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10 Ways To Fix The Housing Crisis

Making renting less of a nightmare and making housebuilding actually profitable would be a good start, apparently.

After the government released a white paper of plans to fix the "broken" housing market, we asked some scientists and academics what they'd do to sort things out. Here's what they said.

1. Make housebuilding less scary

“The government is right, we don’t build enough homes,” says Dr Ed Ferrari, a lecturer in urban studies and planning at Sheffield University. “But that’s obvious. The question is why.”

One reason, he says, is that British people are scared of new homes being built in their area because they’re worried that the influx of people will overwhelm local services. “As a country we’re pretty awful at making sure we improve the infrastructure and services in an area as well as building new houses,” he says. “We’ve failed to convince communities that the local schools and GPs won’t be overwhelmed, that they’ll still be able to get their car out of the driveways.”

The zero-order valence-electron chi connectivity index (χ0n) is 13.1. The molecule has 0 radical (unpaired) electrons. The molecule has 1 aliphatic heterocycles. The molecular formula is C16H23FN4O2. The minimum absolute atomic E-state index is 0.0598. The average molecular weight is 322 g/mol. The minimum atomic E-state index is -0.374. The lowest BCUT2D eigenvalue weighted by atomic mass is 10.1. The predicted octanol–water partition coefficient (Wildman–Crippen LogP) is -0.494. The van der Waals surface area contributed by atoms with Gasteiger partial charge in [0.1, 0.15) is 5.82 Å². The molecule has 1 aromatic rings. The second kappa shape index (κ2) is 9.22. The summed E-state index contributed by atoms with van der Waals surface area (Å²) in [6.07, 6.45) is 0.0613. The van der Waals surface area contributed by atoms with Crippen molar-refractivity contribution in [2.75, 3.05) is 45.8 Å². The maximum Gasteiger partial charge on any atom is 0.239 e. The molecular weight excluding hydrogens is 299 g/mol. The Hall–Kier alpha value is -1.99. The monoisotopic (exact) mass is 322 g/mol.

What the government ought to do, he says, is what happens in Germany and the Netherlands, where they invest in the infrastructure first.

That should have two advantages, he says. First, it’ll reassure locals and reduce their opposition to new building. Second, it’ll reduce the risk for developers. Investors usually demand a high profit on high-risk investments – and housing is a high-risk investment, because of fluctuations in the market. “They currently want 20 to 30% profit,” says Ferrari, “because they say it’s risky. If you take the risk out, then maybe the profit can go down to about 10%, and that’d bring house prices down.”

2. Break the stranglehold of the big companies

About 50% of all new homes built in the UK are built by the same 10 companies, says Ferrari, citing a Sheffield Hallam University report. That’s not how it used to be – in the 1980s, nearly 60% of houses were built by local small businesses. Now it’s just 27%.